Nike's own Sustainability "Considered Indexes" for Footwear and Apparel also seem to me to be leading edge in both practice and reporting. These Indexes measure to what extent sustainability thinking has been used in the design process of Nike products (as choices at the design phase significantly influence life-cycle impacts). In fact, Nike has developed several proprietary Indexes which measure different aspects of Nike's value chain sustainability performance and impacts. The Manufacturing Index Metrics Roadmap presented in this Sustainability Report, for example, is a transparent representation of how Nike measures and recognizes process in its supply chain. Reporting on progress in this way can certainly be considered innovative.
GRI A+, 38 pages, Oil and Gas Sector, The Netherlands
Shell is another reporter which has incorporated QR coding, and this summary report of 38 pages is the tip of the iceberg of much greater content on the Shell website (the summary report contains links to additional content). What I like about Shell's reporting is its storytelling style - every section is written in a narrative which provides informative and immensely readable context and background, which is accessible and eye-level for all readers. Is that innovative and evolutionary? Possibly. Not too many companies have mastered this art.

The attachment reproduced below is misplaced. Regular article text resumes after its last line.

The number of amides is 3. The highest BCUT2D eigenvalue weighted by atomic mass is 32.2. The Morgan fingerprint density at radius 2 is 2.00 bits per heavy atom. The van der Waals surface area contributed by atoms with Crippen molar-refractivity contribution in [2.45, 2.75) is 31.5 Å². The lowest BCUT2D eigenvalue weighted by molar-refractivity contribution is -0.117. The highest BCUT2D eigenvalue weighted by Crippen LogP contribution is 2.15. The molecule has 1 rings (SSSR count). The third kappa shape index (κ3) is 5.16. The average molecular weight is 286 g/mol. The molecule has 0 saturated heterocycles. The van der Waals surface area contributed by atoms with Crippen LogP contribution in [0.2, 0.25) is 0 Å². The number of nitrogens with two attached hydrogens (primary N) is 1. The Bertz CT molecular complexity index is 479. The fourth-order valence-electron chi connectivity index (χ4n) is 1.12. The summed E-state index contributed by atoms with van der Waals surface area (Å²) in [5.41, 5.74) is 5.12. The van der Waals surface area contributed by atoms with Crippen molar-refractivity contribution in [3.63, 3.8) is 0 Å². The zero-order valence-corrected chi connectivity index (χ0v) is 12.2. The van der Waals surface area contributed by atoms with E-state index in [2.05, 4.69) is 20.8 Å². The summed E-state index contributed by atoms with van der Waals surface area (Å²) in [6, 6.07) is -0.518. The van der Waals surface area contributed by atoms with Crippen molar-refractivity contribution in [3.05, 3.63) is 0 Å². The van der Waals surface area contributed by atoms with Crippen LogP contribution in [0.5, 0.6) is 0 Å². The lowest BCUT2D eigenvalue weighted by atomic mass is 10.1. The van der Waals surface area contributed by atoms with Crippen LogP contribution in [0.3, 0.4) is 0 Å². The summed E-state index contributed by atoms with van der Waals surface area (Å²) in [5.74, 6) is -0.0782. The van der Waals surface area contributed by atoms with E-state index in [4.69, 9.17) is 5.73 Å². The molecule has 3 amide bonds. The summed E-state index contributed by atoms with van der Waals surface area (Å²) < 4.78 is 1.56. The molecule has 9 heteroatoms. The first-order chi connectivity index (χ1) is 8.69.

Also, environmental and social performance data is presented for ten years (2002-2011) which is some achievement.
GRI A+, 90 pages, Investment Companies Sector, Republic of Korea
The first thing that strikes you about this report is its cover page which presents a concept which is probably not all that familiar to most of us :)
Shinhan explains this in this way: "The essence of 'compassionate finance' lies in making the world a better place through the main businesses of finance." Yes, that's definitely innovative. The narrative spells out in great detail what Shinhan means by compassionate finance and what actions are in place to drive compassionate behaviors at this financial group.
What is nice about the presentation of this report is that it's filled with smiling faces of Shinhan people. While I suspect that every hour at work might not be Happy Hour at Shinhan, the report does present a sense of optimism and positive spirit. That's something that more companies could learn from - without going overboard :)
Shinhan also details the social responsibility profiles of each of the companies in the Shinhan Group - this helps stakeholders understand the different impacts of the individual components of the group, and offers those interested in specific companies a reasonable level of content. This is not frequently done by holding companies or large conglomerations in corporate-level sustainability reports. Both the group-level view as well as the detailed view by company make this report somewhat evolutionary.
Ten reports, ten examples of innovative reporting practice. Which one gets your vote? Or are you spoilt for choice?